Deep Groove Bearings: Tough and Easy to Maintain

This is a picture of a record, representing deep groove.

Another kind of groove.

As part of our Bearings 101 series of informational articles, we’ve decided to highlight types of bearings or bearing components. This time, we turn the spotlight on deep groove bearings.

Contrary to popular belief, Deep Groove Bearings did not back up Jimi Hendrix at Woodstock.

Deep groove bearings are the workhorses of the bearing world. Consisting of four parts — inner and outer rings, a cage, and ball bearings, deep groove bearings can handle radial and some axial loads. Their flat edges provide larger surface areas for higher load capacities. Many are built with shields or seals. Both types of closures help keep out contaminants and retain lubrication, extending the life of the bearing.

They come in two types — single and double-row bearings.  

We use deep groove bearings in the machine tool, material handling, medical/pharmaceutical, agricultural, rail, wind energy, and food processing industries. Their versatility makes them one of the most commonly used types of bearing. Their design makes them run smoother, creating less friction. Less friction decreases operating temperature, noise, and vibration, extends bearing life, and reduces energy use and cost. They also need less lubrication and maintenance, keeping repair costs low.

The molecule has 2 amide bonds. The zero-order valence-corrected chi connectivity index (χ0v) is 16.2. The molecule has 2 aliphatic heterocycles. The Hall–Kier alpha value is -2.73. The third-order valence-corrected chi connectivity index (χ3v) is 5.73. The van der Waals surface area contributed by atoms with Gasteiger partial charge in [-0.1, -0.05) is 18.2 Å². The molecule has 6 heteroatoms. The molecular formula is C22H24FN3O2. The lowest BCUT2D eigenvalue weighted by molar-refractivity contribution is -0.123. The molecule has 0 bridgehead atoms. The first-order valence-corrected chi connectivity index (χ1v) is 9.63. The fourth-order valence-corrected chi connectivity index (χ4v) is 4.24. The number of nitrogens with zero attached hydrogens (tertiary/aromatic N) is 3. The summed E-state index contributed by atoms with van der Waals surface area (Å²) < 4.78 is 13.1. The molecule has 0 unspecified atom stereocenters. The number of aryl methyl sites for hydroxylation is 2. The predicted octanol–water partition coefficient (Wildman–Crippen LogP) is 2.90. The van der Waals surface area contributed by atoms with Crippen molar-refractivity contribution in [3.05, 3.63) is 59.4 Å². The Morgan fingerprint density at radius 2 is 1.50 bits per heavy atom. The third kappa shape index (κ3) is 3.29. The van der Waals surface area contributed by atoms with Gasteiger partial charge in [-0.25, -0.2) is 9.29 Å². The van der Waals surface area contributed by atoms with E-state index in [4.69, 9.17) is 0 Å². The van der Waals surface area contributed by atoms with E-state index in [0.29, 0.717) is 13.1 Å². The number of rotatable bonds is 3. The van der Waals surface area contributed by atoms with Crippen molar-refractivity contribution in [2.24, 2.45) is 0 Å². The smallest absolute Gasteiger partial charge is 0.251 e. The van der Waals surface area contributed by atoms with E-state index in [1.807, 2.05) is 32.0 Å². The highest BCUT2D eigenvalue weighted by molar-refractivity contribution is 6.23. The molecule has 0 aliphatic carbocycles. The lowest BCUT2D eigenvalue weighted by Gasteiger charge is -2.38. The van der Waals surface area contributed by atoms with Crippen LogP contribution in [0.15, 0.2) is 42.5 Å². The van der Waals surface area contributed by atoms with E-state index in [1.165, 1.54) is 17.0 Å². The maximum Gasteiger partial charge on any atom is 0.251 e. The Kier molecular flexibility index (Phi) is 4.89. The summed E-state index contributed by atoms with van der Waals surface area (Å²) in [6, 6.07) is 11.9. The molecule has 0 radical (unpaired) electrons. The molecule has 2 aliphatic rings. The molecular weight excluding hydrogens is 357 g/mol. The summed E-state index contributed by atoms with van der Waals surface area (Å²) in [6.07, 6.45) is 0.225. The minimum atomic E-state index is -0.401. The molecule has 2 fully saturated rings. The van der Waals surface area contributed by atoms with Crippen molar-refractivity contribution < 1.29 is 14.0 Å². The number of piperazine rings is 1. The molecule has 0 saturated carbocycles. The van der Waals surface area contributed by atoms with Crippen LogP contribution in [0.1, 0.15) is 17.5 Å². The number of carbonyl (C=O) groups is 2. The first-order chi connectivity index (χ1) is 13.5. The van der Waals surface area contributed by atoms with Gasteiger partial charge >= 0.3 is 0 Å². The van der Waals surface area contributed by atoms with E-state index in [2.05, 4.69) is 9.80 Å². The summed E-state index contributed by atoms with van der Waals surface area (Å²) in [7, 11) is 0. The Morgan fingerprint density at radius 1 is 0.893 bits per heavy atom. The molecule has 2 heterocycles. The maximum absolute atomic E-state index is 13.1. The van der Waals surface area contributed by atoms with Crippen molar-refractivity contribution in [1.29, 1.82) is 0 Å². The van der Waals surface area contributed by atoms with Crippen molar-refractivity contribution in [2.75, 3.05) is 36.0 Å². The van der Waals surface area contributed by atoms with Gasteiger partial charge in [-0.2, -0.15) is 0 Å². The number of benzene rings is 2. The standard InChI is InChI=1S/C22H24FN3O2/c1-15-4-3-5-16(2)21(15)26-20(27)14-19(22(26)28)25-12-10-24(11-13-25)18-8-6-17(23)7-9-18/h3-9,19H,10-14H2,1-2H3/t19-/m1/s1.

Deep groove bearings are relatively easy to install and can withstand high temperatures while maintaining high rotating speeds. Depending on the application and your location, choose deep groove bearings using either metric or imperial measurement systems.

Are you interested in any of our other Bearings 101 articles? Here’s our glossary of bearing terms and our article comparing bearings and bushings. 

What bearing-related subject would you like to read about? Let us know by email, phone, or by using the chat feature on our website.

Photo by Steve Harvey on Unsplash